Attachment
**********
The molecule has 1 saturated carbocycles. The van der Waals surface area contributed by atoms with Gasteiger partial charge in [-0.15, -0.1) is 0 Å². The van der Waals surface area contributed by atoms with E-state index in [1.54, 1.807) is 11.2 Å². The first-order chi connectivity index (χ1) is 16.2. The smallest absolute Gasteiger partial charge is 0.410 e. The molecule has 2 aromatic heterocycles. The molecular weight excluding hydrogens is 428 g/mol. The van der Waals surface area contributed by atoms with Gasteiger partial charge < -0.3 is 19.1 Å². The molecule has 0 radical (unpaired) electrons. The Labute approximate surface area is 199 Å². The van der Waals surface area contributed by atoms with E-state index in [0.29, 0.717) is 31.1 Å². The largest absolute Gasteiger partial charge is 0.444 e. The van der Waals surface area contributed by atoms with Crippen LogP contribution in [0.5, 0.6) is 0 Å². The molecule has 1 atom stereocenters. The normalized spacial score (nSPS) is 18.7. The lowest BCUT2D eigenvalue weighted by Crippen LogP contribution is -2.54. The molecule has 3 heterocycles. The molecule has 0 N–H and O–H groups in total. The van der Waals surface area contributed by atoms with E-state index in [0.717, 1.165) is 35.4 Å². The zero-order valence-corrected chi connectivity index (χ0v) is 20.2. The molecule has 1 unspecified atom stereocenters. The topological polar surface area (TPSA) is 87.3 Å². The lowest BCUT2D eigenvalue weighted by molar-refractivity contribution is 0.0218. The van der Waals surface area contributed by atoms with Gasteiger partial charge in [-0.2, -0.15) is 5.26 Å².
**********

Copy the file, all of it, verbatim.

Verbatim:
The molecule has 1 saturated carbocycles. The van der Waals surface area contributed by atoms with Gasteiger partial charge in [-0.15, -0.1) is 0 Å². The van der Waals surface area contributed by atoms with E-state index in [1.54, 1.807) is 11.2 Å². The first-order chi connectivity index (χ1) is 16.2. The smallest absolute Gasteiger partial charge is 0.410 e. The molecule has 2 aromatic heterocycles. The molecular weight excluding hydrogens is 428 g/mol. The van der Waals surface area contributed by atoms with Gasteiger partial charge < -0.3 is 19.1 Å². The molecule has 0 radical (unpaired) electrons. The Labute approximate surface area is 199 Å². The van der Waals surface area contributed by atoms with E-state index in [0.29, 0.717) is 31.1 Å². The largest absolute Gasteiger partial charge is 0.444 e. The van der Waals surface area contributed by atoms with Crippen LogP contribution in [0.5, 0.6) is 0 Å². The molecule has 1 atom stereocenters. The normalized spacial score (nSPS) is 18.7. The lowest BCUT2D eigenvalue weighted by Crippen LogP contribution is -2.54. The molecule has 3 heterocycles. The molecule has 0 N–H and O–H groups in total. The van der Waals surface area contributed by atoms with E-state index in [0.717, 1.165) is 35.4 Å². The zero-order valence-corrected chi connectivity index (χ0v) is 20.2. The molecule has 1 unspecified atom stereocenters. The topological polar surface area (TPSA) is 87.3 Å². The lowest BCUT2D eigenvalue weighted by molar-refractivity contribution is 0.0218. The van der Waals surface area contributed by atoms with Gasteiger partial charge in [-0.2, -0.15) is 5.26 Å².